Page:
HOME > Chowhound > Greater Boston Area >

Oyster Myths

g
gyppielou Jan 8, 2009 05:24 PM

In regards to the other myth thread I would like to highlight oyster myths.

I favour Wellfleet and Island Creek

However in the past year the only truly amazing oysters were those that I order at Caffe Bella in Randolph - Duxbury Oysters. They are always amazing and better than any I have had anywhere.

And I have tried Duxbury/Wellfleet/IslandCreek at many restaurants, the worst being on both occasions Skipjacks. Horrible Island creeks with an algea taste. I have had acceptable island creeks at Neptune, but no wow factor.

I honestly can't explain, but the happiest oyster experience in this past year have been my tried and true and worth the drive to Caffe Bella Duxbury Oysters, or shucking my own Island creek from Whole Foods.

I'm just not buying them anymore elsewhere. For now.

  1. Click to Upload a photo (10 MB limit)
Delete
  1. galleygirl RE: gyppielou Jan 8, 2009 05:30 PM

    Well, you can buy Island Crek for $1 a pop during Happy Hour at Lineage....Same price as WF,but you don't have to shuck them...You do have to tip, but hey, a wood-fired roll, and a good winelist....

    5 Replies
    1. re: galleygirl
      barleywino RE: galleygirl Jan 8, 2009 05:41 PM

      Is there anywhere around here where you can get TOtten Virginica oysters?

      1. re: barleywino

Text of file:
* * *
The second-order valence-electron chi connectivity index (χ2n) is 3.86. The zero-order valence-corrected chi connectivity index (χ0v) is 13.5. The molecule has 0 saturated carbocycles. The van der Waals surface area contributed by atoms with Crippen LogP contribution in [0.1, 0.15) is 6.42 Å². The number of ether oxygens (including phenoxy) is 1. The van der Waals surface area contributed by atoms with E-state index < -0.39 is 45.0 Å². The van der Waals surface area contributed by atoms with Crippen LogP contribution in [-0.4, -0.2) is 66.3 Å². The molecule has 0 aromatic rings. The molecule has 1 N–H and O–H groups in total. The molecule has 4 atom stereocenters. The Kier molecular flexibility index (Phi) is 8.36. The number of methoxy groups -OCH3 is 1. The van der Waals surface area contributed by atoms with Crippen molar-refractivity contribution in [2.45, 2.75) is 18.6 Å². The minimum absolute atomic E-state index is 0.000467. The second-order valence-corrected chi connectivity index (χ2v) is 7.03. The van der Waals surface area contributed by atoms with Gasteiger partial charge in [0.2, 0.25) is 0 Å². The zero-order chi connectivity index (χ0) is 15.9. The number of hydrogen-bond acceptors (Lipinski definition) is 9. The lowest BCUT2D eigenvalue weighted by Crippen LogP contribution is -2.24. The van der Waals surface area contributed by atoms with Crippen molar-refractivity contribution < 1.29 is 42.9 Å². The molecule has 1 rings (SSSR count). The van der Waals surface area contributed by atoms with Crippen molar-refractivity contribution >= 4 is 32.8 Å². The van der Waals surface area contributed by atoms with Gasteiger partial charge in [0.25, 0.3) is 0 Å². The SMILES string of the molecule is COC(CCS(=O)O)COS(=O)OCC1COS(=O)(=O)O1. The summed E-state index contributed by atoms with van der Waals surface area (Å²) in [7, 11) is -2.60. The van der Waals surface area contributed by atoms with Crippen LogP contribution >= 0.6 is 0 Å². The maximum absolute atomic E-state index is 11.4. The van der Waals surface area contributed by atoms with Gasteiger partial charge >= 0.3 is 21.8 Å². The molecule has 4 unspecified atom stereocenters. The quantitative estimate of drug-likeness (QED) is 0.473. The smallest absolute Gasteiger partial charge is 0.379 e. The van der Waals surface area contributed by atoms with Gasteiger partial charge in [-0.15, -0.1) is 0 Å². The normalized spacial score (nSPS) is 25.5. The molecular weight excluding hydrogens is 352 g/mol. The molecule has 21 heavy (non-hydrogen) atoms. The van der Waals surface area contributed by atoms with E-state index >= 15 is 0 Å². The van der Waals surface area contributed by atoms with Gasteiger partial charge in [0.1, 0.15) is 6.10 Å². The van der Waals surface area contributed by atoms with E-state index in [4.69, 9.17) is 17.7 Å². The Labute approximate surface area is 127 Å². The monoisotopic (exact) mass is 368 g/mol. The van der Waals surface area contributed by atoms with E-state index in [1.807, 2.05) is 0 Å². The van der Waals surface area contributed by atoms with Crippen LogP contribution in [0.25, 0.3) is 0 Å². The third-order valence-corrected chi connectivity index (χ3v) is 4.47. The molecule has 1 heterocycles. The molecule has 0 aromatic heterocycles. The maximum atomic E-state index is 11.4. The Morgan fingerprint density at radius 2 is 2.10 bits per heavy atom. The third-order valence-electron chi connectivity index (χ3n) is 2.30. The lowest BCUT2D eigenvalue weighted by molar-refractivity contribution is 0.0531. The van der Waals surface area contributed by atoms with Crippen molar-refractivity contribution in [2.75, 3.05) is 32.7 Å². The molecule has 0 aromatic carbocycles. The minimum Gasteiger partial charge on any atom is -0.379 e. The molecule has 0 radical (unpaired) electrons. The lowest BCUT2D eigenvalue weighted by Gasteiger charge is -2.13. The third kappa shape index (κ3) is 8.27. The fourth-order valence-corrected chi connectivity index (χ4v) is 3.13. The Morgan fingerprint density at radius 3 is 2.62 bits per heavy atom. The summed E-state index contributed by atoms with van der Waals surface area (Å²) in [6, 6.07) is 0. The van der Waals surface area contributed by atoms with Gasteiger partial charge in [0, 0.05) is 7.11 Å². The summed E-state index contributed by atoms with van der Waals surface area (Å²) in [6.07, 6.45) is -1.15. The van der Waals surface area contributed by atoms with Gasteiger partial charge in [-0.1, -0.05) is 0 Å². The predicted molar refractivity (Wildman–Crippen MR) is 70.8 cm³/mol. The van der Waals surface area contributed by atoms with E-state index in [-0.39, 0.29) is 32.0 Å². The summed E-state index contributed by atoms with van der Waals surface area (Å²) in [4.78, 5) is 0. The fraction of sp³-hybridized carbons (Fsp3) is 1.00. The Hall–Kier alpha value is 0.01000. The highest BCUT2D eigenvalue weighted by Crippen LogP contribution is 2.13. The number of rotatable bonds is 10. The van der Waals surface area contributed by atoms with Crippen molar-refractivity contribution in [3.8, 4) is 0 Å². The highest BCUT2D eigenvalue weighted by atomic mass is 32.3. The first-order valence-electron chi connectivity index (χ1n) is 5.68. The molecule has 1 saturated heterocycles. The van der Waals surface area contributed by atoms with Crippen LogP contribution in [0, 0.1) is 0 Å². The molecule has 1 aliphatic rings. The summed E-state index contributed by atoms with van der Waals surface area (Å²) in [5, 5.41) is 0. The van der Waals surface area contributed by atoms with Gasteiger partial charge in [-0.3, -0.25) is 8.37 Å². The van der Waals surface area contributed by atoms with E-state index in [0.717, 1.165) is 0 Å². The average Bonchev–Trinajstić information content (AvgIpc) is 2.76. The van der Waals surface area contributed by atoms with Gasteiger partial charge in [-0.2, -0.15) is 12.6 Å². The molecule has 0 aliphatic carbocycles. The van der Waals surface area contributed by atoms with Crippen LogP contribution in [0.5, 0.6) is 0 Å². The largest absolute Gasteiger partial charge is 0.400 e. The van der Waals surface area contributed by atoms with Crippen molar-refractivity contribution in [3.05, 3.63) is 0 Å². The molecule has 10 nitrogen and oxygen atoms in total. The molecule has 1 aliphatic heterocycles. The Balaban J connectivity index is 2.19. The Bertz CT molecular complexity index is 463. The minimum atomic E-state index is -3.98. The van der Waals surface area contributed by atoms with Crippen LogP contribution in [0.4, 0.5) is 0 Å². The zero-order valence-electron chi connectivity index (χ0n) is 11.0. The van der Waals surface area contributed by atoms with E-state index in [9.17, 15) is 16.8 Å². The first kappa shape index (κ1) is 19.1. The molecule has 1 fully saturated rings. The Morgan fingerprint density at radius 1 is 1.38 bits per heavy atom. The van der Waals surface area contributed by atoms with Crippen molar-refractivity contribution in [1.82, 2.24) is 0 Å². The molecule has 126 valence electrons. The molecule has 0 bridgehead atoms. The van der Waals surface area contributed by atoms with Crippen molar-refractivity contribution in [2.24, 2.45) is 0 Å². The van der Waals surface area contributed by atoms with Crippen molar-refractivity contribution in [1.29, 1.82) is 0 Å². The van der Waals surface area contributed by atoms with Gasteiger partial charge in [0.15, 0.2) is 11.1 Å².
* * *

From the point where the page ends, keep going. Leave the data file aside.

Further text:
w
        whops RE: barleywino Jan 9, 2009 04:26 AM

        Are those the huge ones that Chinese restaurants steam with ginger and scallions (or black bean sauce)?

        1. re: whops
          barleywino RE: whops Jan 9, 2009 06:38 AM

          don't know...those do seem pretty huge

      2. re: galleygirl
        g
        gyppielou RE: galleygirl Jan 8, 2009 05:44 PM

        thanks galleygirl, but that really doesn't address the premiss of this thread. I have had Island Creeks at many boston restaurants to very varying degrees of satisfaction, whether it be the oyster, the handling of the oyster , the temp of the oyster, or the shucker of the oyster I cannot say.

        All I can say is the only wow oysters were agian those I shucked off ice at WF and everytime I have ordered them at Caffe Bella in Randolph. Perhaps they have a private distributor, but they are always plump and briney and filled with the essence of the ocean and properly chilled and shucked perfectly so that not an ounce of seawater is lost.

        1. re: gyppielou
          galleygirl RE: gyppielou Jan 9, 2009 07:01 AM

          You're right, I didn't read your post carefully enough. But to address that, the Island Creek oysters I've gotten at Lineage have been so good, I've ordered another plate as soon as I finished the first...

      3. steinpilz RE: gyppielou Jan 8, 2009 05:46 PM

        Wouldn't it be great if the dominant myths were true: that oysters really are aphrodisiacs?

        More on topic for this thread, I'm sort of indifferent to eastern oysters (bland, bland, etc....) but love every pacific oyster I've tried.

        8 Replies
        1. re: steinpilz
          g
          gyppielou RE: steinpilz Jan 8, 2009 06:10 PM

          but have you had oysters in New Orleans

          I had to spit them out, sadly

          1. re: gyppielou
            steinpilz RE: gyppielou Jan 8, 2009 06:39 PM

            This reminds me of David Vitter! Southern oysters, warm water oysters, have always struck me as suspicious/worrysome for some reason. I'm sure it's a deeply rooted anti-warm water bias... you know, I just don't trust those pints of pre-shucked oysters. Give me fresh, whole, oysters every day.

            1. re: gyppielou
              l
              LStaff RE: gyppielou Jan 9, 2009 06:27 AM

              My one experience oysters in New Orleans and I thought they were the blandest thing I have ever eaten. No wonder they like to char them with garlic and parmesean.